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Ann Patchett

Bel Canto

An essay by Vera Alexander of Aarhus University exploring the role of music in this novel and its relationship to literature, linking escapist aesthetics to theories of alterity and representation.

Thomas Love Peacock


An essay by Nicholas A. Joukovsky discussing the protagonist of this novel with reference to Byron and Shelley.

Caryl Phillips


A scholarly article by Sylvie Chavanelle which explores some of the parallels between the narratives of this novel's two protagonists, Cambridge and Emily.

Sylvia Plath

The Bell Jar

A paper by Venla Oikkonen of the University of Helsinki addressing representations of female madness in this novel and Janet Frame's Faces in the Water.
An essay by Jeffrey Howlett analyzing the novel with reference to Foucault and the concept of "counter-memory".


An essay by Paul Mitchell of Leeds Metropolitan University analyzing various aspects of persona in relation to Plath's poem.

Edgar Allan Poe

The Fall of the House of Usher

A chapter from Marilyn R. Chandler's Dwelling in the Text: Houses in American Fiction claiming that "the idea of the house as 'psychological space' reaches an epitome in Poe". With in-depth analysis of several excerpts from the story.

The Cask of Amontillado

An extensive analysis of the story by Elena V. Baraban of the University of Victoria exploring the motivations of the murderous protagonist, with assessments of other critical interpretations and close readings of key sections.

William Wilson

Academic article by Patrick Labriola looking at the role of the double in this short story and Hoffmann's The Devil's Elixirs, with reference to Freud's essay "The Uncanny".

John Polidori

The Vampyre

An essay by Mair Rigby of Cardiff University which explores this early vampire story and Polidori's relationship with Byron whose 'Fragment' it partially derives.

Richard Powers

Galatea 2.2

An essay by Anca Rosu exploring this novel as a subtle parody of the Pygmalion myth and as a critique of the conflict between literary studies and the sciences.

Prisoner's Dilemma

An article by Beth McFarland-Wilson which utilizes Family Systems Theory to explore how each member of the Hobson family make a significant contribution to Powers's narrative.

Annie Proulx

Brokeback Mountain

An essay by David Willbern which draws on object-relations psychoanalysis to argue that experiences from infanthood can be considered as sources for imaginative production.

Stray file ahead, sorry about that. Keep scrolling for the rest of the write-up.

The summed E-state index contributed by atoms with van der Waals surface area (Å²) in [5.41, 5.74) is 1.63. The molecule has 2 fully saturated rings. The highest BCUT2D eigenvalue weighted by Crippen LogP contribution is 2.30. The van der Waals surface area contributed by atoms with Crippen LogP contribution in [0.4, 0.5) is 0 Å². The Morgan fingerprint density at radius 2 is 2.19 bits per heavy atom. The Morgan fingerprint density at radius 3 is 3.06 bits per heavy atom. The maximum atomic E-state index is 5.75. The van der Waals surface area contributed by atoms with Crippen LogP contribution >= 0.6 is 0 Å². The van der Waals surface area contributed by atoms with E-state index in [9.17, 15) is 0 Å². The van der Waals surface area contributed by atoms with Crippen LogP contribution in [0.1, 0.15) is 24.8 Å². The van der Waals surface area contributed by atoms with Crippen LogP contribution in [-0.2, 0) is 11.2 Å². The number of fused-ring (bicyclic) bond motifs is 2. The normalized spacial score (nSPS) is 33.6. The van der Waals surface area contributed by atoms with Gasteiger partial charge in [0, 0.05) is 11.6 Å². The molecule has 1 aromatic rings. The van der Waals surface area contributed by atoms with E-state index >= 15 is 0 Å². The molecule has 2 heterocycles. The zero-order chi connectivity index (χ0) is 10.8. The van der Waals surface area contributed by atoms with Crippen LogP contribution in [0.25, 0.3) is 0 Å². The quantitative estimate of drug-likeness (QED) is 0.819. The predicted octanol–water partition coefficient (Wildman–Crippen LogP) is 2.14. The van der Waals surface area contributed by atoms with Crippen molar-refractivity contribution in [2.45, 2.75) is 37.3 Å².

In this essay Christian Lassen of the University of Tübingen explores Proulx's representation of western masculinity in the narrative of this short story.

Marcel Proust

Remembrance of Things Past

An academic article by Richard Kearney, a professor at Boston College, on the depiction and function of epiphanies in this novel and Joyce's Ulysses.

Boleslaw Prus


A paper by Inna Caron which challenges and evaluates various critical interpretations of this novel, as well as exploring the notion of 'hero', and Prus's influences.

Manuel Puig

Kiss of the Spider Woman

A study by Steffany Drozdo of the University of Kentucky asserting that Puig destroys the "binary ideological structure" proposed by several other critics as evaluations of this novel's central protagonists.

Philip Pullman

His Dark Materials

A paper by Cathy McSporran of the University of Glasgow looking at contrasting representations of God in Pullman's trilogy and C.S. Lewis's The Chronicles of Narnia.

Thomas Pynchon

Gravity's Rainbow

An essay by Wes Chapman of Illinois Wesleyan University exploring gender issues in this novel, particularly in regards to them having a sufficient political base. There is recourse to several theorists and analysis of numerous excerpts from Pynchon's text.
An essay by Nadine Attewell of Cornell University examining Pynchon's constructions of nostalgia as well as various definitions of postmodernism.
In this essay H. Brenton Stevens assesses the role of comic books in the novel.
An essay by David Rando of Cornell University looking at Pynchon's novel in the context of the September 11th terrorist attacks.

Mason & Dixon

An essay by Justin Scott Coe of Claremont Graduate University examining various issues relating to religion and history, and their treatment in Pynchon's novel. With analysis of several excerpts from the text.
An essay by Christy L. Burns of the College of William and Mary which analyzes in detail many aspects of this novel, including the relationship between the titular characters, the author's narrative techniques, and the work's association with postmodern concepts.


In this essay by Peter Baker of Towson State University examining the postmodern concerns of this novel, as well as Don DeLillo's Mao II and Neil Jordan's film The Crying Game.
In this essay, James Berger of George Mason University looks at the role of nostalgia in Pynchon's novel.
A paper by Márk Kaposvári of the University of Szeged, looking at satire in this novel and Pynchon's portrayal of its characters.
An essay by Bruce A. Sullivan exploring this novel's treatment of the postmodern concept of 'master-narratives', with analysis of the text.

Against the Day

An essay by Bernard Duyfhuizen exploring various aspects of this text, with analysis of several extracts and comparisons with other Pynchon novels.

The Crying of Lot 49

In this essay Anindita Dutta adopts a scientific approach, involving an exploration of entropy in thermodynamics and information theory, to expound on this narrative.